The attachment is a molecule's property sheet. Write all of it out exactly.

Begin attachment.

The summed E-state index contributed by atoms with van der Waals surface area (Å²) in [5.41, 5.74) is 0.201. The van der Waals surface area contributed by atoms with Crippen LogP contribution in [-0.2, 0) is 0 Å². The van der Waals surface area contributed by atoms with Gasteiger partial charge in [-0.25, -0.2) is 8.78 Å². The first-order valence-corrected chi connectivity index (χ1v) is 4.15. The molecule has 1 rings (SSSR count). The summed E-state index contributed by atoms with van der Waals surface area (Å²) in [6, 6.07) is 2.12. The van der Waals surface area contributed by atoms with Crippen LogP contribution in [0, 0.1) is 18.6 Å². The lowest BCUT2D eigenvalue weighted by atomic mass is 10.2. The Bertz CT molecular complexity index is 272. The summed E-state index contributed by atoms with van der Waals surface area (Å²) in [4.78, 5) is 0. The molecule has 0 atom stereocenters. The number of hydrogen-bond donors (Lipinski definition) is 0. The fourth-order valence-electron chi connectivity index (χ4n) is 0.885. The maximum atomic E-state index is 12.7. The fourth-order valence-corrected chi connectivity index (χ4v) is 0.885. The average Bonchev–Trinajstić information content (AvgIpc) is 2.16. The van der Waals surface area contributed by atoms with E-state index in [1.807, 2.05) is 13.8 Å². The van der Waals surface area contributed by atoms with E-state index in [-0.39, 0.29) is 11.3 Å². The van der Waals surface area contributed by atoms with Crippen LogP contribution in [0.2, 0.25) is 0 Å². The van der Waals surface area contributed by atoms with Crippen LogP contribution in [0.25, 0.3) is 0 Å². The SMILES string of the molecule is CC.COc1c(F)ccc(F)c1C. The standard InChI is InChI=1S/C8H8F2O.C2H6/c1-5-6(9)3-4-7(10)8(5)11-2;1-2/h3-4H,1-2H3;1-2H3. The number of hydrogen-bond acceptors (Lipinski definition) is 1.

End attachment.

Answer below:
The summed E-state index contributed by atoms with van der Waals surface area (Å²) in [5.41, 5.74) is 0.201. The van der Waals surface area contributed by atoms with Crippen LogP contribution in [-0.2, 0) is 0 Å². The van der Waals surface area contributed by atoms with Gasteiger partial charge in [-0.25, -0.2) is 8.78 Å². The first-order valence-corrected chi connectivity index (χ1v) is 4.15. The molecule has 1 rings (SSSR count). The summed E-state index contributed by atoms with van der Waals surface area (Å²) in [6, 6.07) is 2.12. The van der Waals surface area contributed by atoms with Crippen LogP contribution in [0, 0.1) is 18.6 Å². The lowest BCUT2D eigenvalue weighted by atomic mass is 10.2. The Bertz CT molecular complexity index is 272. The summed E-state index contributed by atoms with van der Waals surface area (Å²) in [4.78, 5) is 0. The molecule has 0 atom stereocenters. The number of hydrogen-bond donors (Lipinski definition) is 0. The fourth-order valence-electron chi connectivity index (χ4n) is 0.885. The maximum atomic E-state index is 12.7. The fourth-order valence-corrected chi connectivity index (χ4v) is 0.885. The average Bonchev–Trinajstić information content (AvgIpc) is 2.16. The van der Waals surface area contributed by atoms with E-state index in [1.807, 2.05) is 13.8 Å². The van der Waals surface area contributed by atoms with E-state index in [-0.39, 0.29) is 11.3 Å². The van der Waals surface area contributed by atoms with Crippen LogP contribution in [0.2, 0.25) is 0 Å². The van der Waals surface area contributed by atoms with Crippen LogP contribution in [0.25, 0.3) is 0 Å². The SMILES string of the molecule is CC.COc1c(F)ccc(F)c1C. The standard InChI is InChI=1S/C8H8F2O.C2H6/c1-5-6(9)3-4-7(10)8(5)11-2;1-2/h3-4H,1-2H3;1-2H3. The number of hydrogen-bond acceptors (Lipinski definition) is 1.